By Sean Yoes
AFRO Baltimore Editor

Baltimore City Council President Brandon Scott is claiming victory in the race for Baltimore mayor, after the Associated Press declared him the winner on June 9.

At AFRO press time Scott led former Baltimore Mayor Sheila Dixon by more than 2,000 votes, 42,528 (29.4%) for Scott, to 40,170 (27.7 percent) for Dixon. Former Obama administration official Mary Miller finished third with 15.6 percent, followed by former deputy attorney general for Maryland, Thiru Vignarajah at 11.5 percent and Mayor Bernard “Jack” Young with 6.3 percent of the vote.

In this Oct. 23, 2019, file photo, Baltimore Council President Brandon Scott speaks during a viewing service for the late U.S. Rep. Elijah Cummings at Morgan State University in Baltimore. Scott has won the Democratic nomination for Baltimore mayor. The victory on Tuesday, June 9, 2020, exactly a week after the election was held, puts Scott in a strong position to be the next mayor of the struggling city. (AP Photo/Julio Cortez, File)

“Tonight, we celebrate a hard-fought victory for the future of Baltimore,” Scott tweeted around 9 p.m., June 9. “From the bottom of my heart, I want to thank my family, my team, our volunteers, those who voted for a new day forward for Baltimore, and everyone who believes change is not just possible, but long overdue.”

Thus far, Dixon has not conceded to Scott. In fact, the former mayor, who led Scott after the first batch of votes was counted suggested the vote counting process may be flawed.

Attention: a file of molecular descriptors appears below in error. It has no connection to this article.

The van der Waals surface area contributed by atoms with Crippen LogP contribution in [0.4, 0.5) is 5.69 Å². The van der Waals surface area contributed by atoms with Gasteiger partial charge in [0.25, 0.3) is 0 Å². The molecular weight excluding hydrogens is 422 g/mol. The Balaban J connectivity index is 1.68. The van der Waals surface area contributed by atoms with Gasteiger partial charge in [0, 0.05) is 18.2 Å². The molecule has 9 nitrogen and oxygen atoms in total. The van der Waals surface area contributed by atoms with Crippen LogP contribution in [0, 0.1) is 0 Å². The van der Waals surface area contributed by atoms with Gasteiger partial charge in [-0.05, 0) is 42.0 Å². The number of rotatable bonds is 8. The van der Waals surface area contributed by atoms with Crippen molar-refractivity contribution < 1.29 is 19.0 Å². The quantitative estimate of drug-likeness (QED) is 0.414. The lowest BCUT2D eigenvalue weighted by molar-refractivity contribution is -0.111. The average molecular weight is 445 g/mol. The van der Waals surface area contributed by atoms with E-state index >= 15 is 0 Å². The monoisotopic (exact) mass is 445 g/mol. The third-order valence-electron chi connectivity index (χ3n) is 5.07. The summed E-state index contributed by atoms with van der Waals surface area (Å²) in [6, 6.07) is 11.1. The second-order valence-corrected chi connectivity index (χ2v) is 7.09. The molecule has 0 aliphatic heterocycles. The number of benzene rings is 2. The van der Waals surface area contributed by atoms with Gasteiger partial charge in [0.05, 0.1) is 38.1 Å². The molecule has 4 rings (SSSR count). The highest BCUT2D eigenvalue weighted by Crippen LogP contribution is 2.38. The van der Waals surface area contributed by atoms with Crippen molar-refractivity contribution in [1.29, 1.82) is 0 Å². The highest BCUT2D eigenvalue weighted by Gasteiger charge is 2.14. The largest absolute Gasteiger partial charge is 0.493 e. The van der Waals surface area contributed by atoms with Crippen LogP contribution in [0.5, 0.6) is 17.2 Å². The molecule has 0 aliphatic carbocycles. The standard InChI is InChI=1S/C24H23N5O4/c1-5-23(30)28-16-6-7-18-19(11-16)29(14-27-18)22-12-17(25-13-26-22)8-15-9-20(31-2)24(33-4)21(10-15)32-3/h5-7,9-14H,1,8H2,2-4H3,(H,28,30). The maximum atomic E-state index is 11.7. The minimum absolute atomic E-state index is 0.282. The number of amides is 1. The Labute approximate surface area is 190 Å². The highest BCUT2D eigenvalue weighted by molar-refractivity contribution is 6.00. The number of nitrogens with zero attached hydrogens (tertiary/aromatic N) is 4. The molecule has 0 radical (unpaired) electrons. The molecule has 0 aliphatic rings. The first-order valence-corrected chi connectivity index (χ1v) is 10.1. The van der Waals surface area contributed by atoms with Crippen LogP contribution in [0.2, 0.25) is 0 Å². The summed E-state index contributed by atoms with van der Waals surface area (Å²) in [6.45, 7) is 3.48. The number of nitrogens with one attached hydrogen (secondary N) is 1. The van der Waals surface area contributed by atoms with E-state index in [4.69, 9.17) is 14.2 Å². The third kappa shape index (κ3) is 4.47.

“I think anybody would want this to come to an end,” Dixon said on June 2, regarding the vote counting process. “There are some questions and concerns that I have.” Dixon added she is, “keeping all options open,” as far as the possibility of a recount.

More than 131,000 votes were cast for the top five finishers in the mayor’s race, vote totals that have not been seen in a mayoral election in many years.

With Scott’s victory, as well as the wins this week by Del. Nick Mosby for Baltimore City Council President and Councilman Bill Henry for Baltimore City Comptroller, it will be the first time since the administration of Mayor William Donald Schaeffer that the city’s three top political positions are held by men.

Scott’s triumph spoils Dixon’s second bid to regain the office from which she was forced to resign, after a scandal involving gift cards for the poor allegedly having been misappropriated by her office.

“We ran a great campaign, a clean campaign in Baltimore, showing people that someone who came from Baltimore, struggled in Baltimore, grows up in Baltimore can actually run a new campaign and show people you can do it in a new way,” Scott said earlier this month.

“We showed Baltimore there is a new way forward. There is a new generation believing in the promise of the future of Baltimore and not falling for the failures of the past.”


Sean Yoes

AFRO Baltimore Editor